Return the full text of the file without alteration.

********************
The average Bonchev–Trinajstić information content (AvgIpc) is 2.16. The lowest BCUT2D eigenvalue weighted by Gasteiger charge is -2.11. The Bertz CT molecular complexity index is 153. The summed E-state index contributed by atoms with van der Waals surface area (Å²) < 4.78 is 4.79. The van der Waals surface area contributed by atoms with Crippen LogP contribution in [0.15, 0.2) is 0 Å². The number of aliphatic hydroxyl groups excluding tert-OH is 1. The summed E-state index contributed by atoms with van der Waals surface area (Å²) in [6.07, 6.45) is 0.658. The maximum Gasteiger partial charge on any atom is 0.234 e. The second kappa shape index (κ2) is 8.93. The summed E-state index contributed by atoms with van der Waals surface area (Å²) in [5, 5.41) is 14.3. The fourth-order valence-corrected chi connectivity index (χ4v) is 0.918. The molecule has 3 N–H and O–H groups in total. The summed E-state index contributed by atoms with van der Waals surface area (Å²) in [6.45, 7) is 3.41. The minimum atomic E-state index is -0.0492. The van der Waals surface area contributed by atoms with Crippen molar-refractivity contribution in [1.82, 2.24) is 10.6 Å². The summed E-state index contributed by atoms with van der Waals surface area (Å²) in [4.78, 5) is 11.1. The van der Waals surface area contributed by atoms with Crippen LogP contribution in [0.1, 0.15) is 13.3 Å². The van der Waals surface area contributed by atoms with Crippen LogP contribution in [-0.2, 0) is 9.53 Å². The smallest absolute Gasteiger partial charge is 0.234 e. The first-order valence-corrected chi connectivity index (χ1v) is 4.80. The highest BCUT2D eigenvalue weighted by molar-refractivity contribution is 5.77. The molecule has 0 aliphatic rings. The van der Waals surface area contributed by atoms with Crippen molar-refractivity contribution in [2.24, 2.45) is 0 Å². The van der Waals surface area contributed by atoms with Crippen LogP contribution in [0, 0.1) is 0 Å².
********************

The average Bonchev–Trinajstić information content (AvgIpc) is 2.16. The lowest BCUT2D eigenvalue weighted by Gasteiger charge is -2.11. The Bertz CT molecular complexity index is 153. The summed E-state index contributed by atoms with van der Waals surface area (Å²) < 4.78 is 4.79. The van der Waals surface area contributed by atoms with Crippen LogP contribution in [0.15, 0.2) is 0 Å². The number of aliphatic hydroxyl groups excluding tert-OH is 1. The summed E-state index contributed by atoms with van der Waals surface area (Å²) in [6.07, 6.45) is 0.658. The maximum Gasteiger partial charge on any atom is 0.234 e. The second kappa shape index (κ2) is 8.93. The summed E-state index contributed by atoms with van der Waals surface area (Å²) in [5, 5.41) is 14.3. The fourth-order valence-corrected chi connectivity index (χ4v) is 0.918. The molecule has 3 N–H and O–H groups in total. The summed E-state index contributed by atoms with van der Waals surface area (Å²) in [6.45, 7) is 3.41. The minimum atomic E-state index is -0.0492. The van der Waals surface area contributed by atoms with Crippen molar-refractivity contribution in [1.82, 2.24) is 10.6 Å². The summed E-state index contributed by atoms with van der Waals surface area (Å²) in [4.78, 5) is 11.1. The van der Waals surface area contributed by atoms with Crippen LogP contribution in [0.1, 0.15) is 13.3 Å². The van der Waals surface area contributed by atoms with Crippen LogP contribution in [-0.2, 0) is 9.53 Å². The smallest absolute Gasteiger partial charge is 0.234 e. The first-order valence-corrected chi connectivity index (χ1v) is 4.80. The highest BCUT2D eigenvalue weighted by molar-refractivity contribution is 5.77. The molecule has 0 aliphatic rings. The van der Waals surface area contributed by atoms with Crippen molar-refractivity contribution in [2.24, 2.45) is 0 Å². The van der Waals surface area contributed by atoms with Crippen LogP contribution in [0, 0.1) is 0 Å².